• Food Lover's Market just opened its first Eatery store in Johannesburg, in the heart of Sandton, following success in Cape Town.
  • The choice of food it offers is downright silly – and that's before you get to desert.
  • This is not the kind of restaurant you want to sit down at, but it should be deeply worrying fast-food restaurants that trade on speed rather than quality.

The Food Lover's Market just launched its first Eatery store in Johannesburg, expanding its current Cape Town footprint of three stores.

Between them the four outlets are already serving some 20,000 people per day, Food Lover's tell us – and the way Sandton office workers swarmed through it, that number seems plausible.

We visited this new jewel in the company's crown, in the horrible The Marc shopping centre built on what was once the Village Walk, in the heart of the finance district.

See also: We visited a Checkers some say threatens Woolworths – and found R36/kg chicken sharing an aisle with R1,300/kg salmon

We found a downright outrageous array of food choices and, yet, dizzyingly fast service, timing one particularly decisive worker at 90 seconds from setting foot in the store to leaving it again with a bulging takeaway container.

The Eatery houses a bunch of discrete specialist departments, including the Fresh Society juice bar, with a smoothie menu that runs over five boards.


The main attraction, though, is the buffet-style self-service food trays – where everything goes for R125 per kilogram. At our visit that included three types of curry...

... a selection of meats and two different types of scrambled egg...

... and 23 different salad items, some of them pretty complicated.

And that is not counting the separate trays of broccoli and tomato and roast butternut and herb croutons with which to construct your own salad.

The selection of food did paralyse some first-time visitors to the store, who found it hard to choose between the sweet and sour chicken, the beef curry, and the chicken stirfry – before spotting another island featuring the pork bangers and savoury mince.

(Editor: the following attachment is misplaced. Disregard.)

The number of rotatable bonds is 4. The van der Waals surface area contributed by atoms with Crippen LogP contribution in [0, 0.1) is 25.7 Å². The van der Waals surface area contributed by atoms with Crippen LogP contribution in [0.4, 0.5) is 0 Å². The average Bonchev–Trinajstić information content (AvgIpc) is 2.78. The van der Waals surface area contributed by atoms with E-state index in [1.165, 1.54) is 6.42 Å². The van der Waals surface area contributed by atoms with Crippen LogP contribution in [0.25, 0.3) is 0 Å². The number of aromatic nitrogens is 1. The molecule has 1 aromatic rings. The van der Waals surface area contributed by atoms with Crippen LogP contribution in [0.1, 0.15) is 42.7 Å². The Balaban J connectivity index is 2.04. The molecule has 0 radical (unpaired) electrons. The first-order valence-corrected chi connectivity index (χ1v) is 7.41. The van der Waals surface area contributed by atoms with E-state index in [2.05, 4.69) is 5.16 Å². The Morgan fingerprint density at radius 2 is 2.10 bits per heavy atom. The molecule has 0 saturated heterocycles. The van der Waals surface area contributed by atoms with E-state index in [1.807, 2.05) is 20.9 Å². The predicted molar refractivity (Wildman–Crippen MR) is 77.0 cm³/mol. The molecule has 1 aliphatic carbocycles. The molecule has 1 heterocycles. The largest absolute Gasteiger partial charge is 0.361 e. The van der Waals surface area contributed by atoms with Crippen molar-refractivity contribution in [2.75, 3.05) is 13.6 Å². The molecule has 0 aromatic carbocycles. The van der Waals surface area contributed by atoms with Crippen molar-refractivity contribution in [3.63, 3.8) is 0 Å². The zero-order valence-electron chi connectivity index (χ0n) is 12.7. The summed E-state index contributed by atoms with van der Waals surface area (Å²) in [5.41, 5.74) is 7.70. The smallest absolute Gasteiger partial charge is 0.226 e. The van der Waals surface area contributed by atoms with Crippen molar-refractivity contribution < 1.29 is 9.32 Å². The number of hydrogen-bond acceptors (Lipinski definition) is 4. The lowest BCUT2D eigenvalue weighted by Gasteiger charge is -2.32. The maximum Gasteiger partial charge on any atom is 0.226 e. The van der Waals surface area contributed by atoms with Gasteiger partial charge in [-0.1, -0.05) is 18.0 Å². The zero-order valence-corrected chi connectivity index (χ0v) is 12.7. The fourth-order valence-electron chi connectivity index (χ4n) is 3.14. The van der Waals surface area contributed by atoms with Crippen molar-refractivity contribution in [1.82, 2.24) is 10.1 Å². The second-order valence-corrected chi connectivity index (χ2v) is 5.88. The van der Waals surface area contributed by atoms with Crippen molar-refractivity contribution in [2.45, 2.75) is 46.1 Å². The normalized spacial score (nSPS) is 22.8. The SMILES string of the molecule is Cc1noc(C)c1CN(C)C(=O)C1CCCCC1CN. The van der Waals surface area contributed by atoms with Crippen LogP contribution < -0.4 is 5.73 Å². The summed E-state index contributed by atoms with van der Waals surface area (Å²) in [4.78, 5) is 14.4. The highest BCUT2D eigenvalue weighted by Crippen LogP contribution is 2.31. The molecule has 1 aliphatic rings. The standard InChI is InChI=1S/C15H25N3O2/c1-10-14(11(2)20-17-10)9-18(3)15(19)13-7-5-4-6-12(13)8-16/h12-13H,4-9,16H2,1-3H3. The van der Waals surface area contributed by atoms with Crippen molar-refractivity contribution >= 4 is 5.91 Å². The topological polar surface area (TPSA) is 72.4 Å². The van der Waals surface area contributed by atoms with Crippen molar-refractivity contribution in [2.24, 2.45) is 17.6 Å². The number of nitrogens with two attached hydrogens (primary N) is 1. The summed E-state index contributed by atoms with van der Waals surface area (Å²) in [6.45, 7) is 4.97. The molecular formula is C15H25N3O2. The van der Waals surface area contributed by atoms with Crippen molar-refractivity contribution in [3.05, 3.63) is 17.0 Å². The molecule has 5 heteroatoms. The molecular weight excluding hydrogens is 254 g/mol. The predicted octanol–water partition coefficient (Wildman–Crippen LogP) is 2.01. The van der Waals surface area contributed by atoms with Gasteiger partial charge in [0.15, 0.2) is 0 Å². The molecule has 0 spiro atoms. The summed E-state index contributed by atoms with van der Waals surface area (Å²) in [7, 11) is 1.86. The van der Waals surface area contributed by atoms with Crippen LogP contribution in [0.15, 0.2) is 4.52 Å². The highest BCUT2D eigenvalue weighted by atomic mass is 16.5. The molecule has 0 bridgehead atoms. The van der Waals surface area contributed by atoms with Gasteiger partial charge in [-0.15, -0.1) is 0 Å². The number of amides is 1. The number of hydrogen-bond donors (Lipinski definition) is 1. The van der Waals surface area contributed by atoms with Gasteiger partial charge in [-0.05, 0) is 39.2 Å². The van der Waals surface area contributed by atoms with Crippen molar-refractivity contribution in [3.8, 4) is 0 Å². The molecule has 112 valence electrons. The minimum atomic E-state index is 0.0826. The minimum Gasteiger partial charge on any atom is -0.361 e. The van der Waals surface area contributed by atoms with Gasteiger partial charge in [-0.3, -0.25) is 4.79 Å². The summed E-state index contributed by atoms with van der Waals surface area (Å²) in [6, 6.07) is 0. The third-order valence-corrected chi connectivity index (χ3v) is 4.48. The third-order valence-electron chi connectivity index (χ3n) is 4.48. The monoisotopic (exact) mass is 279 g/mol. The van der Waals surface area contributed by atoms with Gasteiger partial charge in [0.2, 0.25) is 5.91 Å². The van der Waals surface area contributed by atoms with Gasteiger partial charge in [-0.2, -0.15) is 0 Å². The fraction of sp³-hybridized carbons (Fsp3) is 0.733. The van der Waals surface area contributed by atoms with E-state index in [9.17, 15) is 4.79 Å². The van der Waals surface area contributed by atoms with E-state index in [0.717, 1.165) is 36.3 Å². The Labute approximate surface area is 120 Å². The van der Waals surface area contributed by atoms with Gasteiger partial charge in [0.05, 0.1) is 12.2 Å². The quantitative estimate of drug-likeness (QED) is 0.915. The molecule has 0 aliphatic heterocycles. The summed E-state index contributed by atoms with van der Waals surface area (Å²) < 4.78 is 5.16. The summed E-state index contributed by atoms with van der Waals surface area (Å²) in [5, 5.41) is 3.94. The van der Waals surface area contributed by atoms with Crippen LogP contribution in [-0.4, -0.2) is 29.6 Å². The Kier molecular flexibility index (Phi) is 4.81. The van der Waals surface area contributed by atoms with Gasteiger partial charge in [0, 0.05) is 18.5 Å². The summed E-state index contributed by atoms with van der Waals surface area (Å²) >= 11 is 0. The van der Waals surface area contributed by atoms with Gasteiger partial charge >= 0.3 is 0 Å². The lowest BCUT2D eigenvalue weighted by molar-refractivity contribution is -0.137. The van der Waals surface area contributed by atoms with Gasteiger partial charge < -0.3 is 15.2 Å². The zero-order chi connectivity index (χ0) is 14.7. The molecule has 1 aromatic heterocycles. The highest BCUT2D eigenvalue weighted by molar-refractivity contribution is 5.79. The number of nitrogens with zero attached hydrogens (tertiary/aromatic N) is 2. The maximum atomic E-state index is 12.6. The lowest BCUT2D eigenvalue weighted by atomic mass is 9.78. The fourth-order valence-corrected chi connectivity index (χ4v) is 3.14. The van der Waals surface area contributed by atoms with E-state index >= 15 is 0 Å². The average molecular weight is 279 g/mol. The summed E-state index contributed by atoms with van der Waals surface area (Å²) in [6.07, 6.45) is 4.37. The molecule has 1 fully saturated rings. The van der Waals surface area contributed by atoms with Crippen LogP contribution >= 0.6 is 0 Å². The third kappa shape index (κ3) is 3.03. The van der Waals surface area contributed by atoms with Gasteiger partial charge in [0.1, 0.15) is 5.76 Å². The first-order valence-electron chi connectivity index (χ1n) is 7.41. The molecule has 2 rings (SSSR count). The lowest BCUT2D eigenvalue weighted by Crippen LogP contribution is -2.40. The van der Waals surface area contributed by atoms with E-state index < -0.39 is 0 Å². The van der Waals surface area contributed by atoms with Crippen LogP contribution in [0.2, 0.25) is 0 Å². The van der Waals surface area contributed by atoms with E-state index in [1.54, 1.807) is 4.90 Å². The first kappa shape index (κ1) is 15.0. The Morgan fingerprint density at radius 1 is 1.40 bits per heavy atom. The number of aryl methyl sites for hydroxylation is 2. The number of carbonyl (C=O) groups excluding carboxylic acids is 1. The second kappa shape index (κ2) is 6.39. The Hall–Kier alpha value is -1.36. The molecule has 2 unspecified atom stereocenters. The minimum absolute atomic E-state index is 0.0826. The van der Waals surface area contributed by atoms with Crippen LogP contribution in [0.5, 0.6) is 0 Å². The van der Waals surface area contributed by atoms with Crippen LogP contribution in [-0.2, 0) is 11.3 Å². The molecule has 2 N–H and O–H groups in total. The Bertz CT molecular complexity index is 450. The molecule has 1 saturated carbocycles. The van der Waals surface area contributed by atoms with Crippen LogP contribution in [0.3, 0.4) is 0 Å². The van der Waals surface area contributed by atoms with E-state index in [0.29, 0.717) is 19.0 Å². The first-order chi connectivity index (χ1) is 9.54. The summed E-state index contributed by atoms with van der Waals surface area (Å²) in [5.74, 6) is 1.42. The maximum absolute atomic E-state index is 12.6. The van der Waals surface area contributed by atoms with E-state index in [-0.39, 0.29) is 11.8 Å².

If self-help is no help, there is a huge food island in the middle of the store, which offers a mixture of to-go and build-your-own foods.

You can build a bespoke sandwich for just under R50, starting with one of five different types of mayo, or just go with one of the 25 ready-made variants.

There are 11 types of pizza ready to pop into the oven, for between R20 and R25 per slice...

... and a selection of fancy stuff more expensive than the R125 per kilogram open buffet.

Lesser-travelled reaches of the island include a sushi counter where platters start at R30, and a build-your-own poke bowl section (R70 each).


And beyond Sandwich Etc island lies a "grill shack" for R35 burgers or R27 flame-grilled quarter chickens, and a neighbouring section for fish, shawarma and burritos.


For some reason, there are also 20 different types of bread available from a bakery alcove....

... and a comparatively sparse selection of R18 pies. 


The theme of absurd choice continues with the wall of self-help sweets and nuts, though it is not quite as big as it looks. Thanks to a couple of duplications there are actually only 109 different variations of snacks available.

The wall features caramel-coated peanuts, wasabi-coated peanuts, giant peanuts with raisins, roasted redskin peanuts, salted roasted redskin peanuts, peri-peri peanuts, and of course plain peanuts.


It is the desert and pastry section, though, that takes the prize as the most over-the-top part of the store. We counted 51 different pastries and cakes...

... not counting the cookies...

... or the baklava, kataifi, and cinnamon sticks...

... or the prepackaged muffins... 

... or the fresh muffins... 

... or the wall of doughnuts, with their own glazing station.

There is also banana bread.


There is one major problem, if you are looking for a sit-down meal: the awful shopping centre the Eatery is in.

The Eatery has food-court style seating outside – in a miserable, ugly, echoing space just made worse by a desultory attempt at greening one edge of it.

Stranded between the entrance and exit of the shop, with its heavy foot traffic, the seating area offers only one advantaged: an unrivalled place from which to appreciate the horrific choices in everything from colour scheme to materials that went into The Marc.

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